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Arthur HONEGGER (1892-1955)
Pacific 231
Symphony No 1
Symphony No. 2 "for strings"
Symphony No. 3 "Liturgique"
Symphony No. 4 "Deliciae Basilienses"
Symphony No. 5 "Di tre re"
  Symphonieorchester des Bayerischen Rundfunks conducted by Charles Dutoit ULTIMA/ERATO 3984-21340-2 2CDs bargain price (Note: These recordings were made in 1984 and 1986 and reissued in this format in 1998)


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Here is another jewel in the Ultima series of super budget bargains and these are recommended recordings to boot!

Pacific 231 (1923) is Honegger's best known work [its proper name and style is: Pacific 2.3.1 (Symphonic Movement No. 1)]. It is now regarded by many as rather passé which is a shame because it is one of the composer's most original, radical and meticulously constructed works.

"I have always been passionately fond of locomotives. For me they are living beings and I love them as others love women or horses," commented Honegger. "What I was after was not the imitation of locomotive noises but the translation of a visual impression and a physical delight through a musical construction. It is based on an objective contemplation: the tranquil breathing of the machine in repose, the effort of getting up steam, then the gradual picking up of speed, culminating in the lyrical, engrossing vision of a train weighing 300 tons hurtling through the night at 75 miles an hour. I chose as my subject the locomotive of the "Pacific" type, with the symbol 231, used for heavy, high-speed trains…"

Another short work of impressive rhythmic imagination that caught the public's admiration was Rugby. Honegger wrote of it: "I'm very fond of football, but rugby is closer to my heart. It seems to me more spontaneous, more direct, closer to Nature than football, which is more scientific. Certainly I am not insensible to football's carefully prepared moves, but I am keenly attracted to rugby's rhythm, which is savage, abrupt, chaotic and desperate. It would be wrong to consider my piece as programme music. It simply tries to describe in musical language the game's attacks and counterattacks, and the rhythm and colour of a match…"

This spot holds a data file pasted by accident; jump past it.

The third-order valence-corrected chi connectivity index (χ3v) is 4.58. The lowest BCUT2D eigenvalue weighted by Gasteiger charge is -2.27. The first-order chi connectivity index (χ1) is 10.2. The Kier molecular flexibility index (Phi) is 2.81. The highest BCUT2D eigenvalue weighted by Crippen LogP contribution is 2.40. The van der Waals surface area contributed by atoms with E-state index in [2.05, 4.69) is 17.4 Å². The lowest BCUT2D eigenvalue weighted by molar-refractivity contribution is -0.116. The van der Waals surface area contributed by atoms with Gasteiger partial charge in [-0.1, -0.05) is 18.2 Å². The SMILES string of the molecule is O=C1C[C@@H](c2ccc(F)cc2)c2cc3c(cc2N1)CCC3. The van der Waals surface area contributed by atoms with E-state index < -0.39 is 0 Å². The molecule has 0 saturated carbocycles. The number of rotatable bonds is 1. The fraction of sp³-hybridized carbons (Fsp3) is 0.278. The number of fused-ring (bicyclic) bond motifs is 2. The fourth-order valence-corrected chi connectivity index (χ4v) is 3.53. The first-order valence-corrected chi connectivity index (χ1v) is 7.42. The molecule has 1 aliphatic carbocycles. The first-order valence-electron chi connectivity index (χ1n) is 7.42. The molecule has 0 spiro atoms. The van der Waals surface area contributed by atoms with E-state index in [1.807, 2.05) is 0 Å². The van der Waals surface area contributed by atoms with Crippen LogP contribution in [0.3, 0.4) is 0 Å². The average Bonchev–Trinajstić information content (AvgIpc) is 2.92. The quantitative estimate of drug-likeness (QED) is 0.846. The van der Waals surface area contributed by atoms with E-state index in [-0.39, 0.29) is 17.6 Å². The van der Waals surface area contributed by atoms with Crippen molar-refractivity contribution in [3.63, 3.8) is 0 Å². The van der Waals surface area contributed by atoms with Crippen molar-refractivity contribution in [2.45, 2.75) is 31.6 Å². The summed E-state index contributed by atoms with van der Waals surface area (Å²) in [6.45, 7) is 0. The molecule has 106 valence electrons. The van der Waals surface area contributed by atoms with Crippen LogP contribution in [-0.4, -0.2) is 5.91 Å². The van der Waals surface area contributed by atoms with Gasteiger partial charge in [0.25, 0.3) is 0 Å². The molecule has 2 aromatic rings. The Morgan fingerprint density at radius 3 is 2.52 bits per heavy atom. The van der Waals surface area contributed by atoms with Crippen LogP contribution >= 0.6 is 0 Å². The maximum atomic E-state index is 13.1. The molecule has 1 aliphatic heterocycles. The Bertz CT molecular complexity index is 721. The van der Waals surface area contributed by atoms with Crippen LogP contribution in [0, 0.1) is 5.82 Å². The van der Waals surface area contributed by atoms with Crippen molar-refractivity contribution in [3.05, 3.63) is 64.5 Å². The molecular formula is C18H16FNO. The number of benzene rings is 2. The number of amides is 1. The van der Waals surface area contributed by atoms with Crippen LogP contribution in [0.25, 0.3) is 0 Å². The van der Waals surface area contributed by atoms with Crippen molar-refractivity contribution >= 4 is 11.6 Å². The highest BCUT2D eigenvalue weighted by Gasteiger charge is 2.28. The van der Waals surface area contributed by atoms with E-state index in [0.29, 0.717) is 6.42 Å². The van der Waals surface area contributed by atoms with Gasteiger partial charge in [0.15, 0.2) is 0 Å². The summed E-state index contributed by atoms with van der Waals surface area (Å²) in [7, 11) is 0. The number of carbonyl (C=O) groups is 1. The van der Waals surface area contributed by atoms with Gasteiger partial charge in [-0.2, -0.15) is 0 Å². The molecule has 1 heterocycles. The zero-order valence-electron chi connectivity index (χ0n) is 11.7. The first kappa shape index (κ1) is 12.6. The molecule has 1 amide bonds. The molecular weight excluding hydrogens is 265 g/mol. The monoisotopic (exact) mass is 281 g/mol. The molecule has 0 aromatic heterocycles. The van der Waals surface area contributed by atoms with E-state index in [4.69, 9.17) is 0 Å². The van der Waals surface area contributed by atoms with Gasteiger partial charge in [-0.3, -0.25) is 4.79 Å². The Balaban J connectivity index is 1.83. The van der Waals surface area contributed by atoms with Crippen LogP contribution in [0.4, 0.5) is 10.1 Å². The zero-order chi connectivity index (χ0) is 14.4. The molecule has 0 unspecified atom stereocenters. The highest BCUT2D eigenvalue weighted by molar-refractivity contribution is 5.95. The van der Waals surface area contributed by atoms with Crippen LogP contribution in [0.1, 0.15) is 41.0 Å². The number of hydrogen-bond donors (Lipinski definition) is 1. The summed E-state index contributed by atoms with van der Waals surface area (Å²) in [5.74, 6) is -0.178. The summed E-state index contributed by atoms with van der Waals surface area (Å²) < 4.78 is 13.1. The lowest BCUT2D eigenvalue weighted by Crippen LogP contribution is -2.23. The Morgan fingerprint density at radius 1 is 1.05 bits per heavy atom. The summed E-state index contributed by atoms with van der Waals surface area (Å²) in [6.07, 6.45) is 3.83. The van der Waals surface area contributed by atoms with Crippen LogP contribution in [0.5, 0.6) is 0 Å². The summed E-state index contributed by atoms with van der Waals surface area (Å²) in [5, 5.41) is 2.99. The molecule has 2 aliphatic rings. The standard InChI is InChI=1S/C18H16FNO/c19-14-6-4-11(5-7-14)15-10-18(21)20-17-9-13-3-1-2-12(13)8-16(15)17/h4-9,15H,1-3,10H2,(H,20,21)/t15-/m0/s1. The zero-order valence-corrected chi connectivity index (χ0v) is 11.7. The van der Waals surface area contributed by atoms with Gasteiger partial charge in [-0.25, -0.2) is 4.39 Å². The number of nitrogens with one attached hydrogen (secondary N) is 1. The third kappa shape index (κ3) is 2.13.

I will just briefly touch on the five symphonies. Honegger's energetic, youthful First Symphony was commissioned to celebrate the Boston Symphony Orchestra's jubilee. The opening movement has an abrupt impetuosity, while the Adagio is a slow heart-felt procession. After all the high-spirits, the Finale concludes in ethereal serenity. The Second World War left its mark on the Second Symphony (1941), a work for string orchestra, which is sombre and full of mourning. The basic character of the Third Symphony (1945-46) "Liturgique" is quite similar. The headings of the movements come from the Requiem Mass. Honegger described this symphony as: "…a drama acted out either in real or symbolic terms by three characters: misfortune, fortune, and man."

In contrast the Fourth Symphony is serene; its subtitle "Deliciae Basiliensis" means The Delights of Basle and it was written after the composer had spent a carefree holiday in Switzerland. There is a chamber music like sound and quality about this work. Conversely Honegger reverts to a large orchestra for the Fifth Symphony (1950). Despite some optimistic passages recalled from earlier works, the prevailing tone is one of pessimistic resignation. At the time of this work Honegger was suffering insomnia and increasingly bad health after his heart attack in 1947. (He died on November 27th 1955.) "To get rid of my gloomy thoughts I wrote them down…these turned into sketches! After I joined them together, I realised they made a symphony.."

As I said at the beginning of this review, Dutoit's performances of all these works have received good reviews and I would add that at the bargain Ultima price all admirers of Honegger should snap this album up before it disappears.


Ian Lace


Ian Lace

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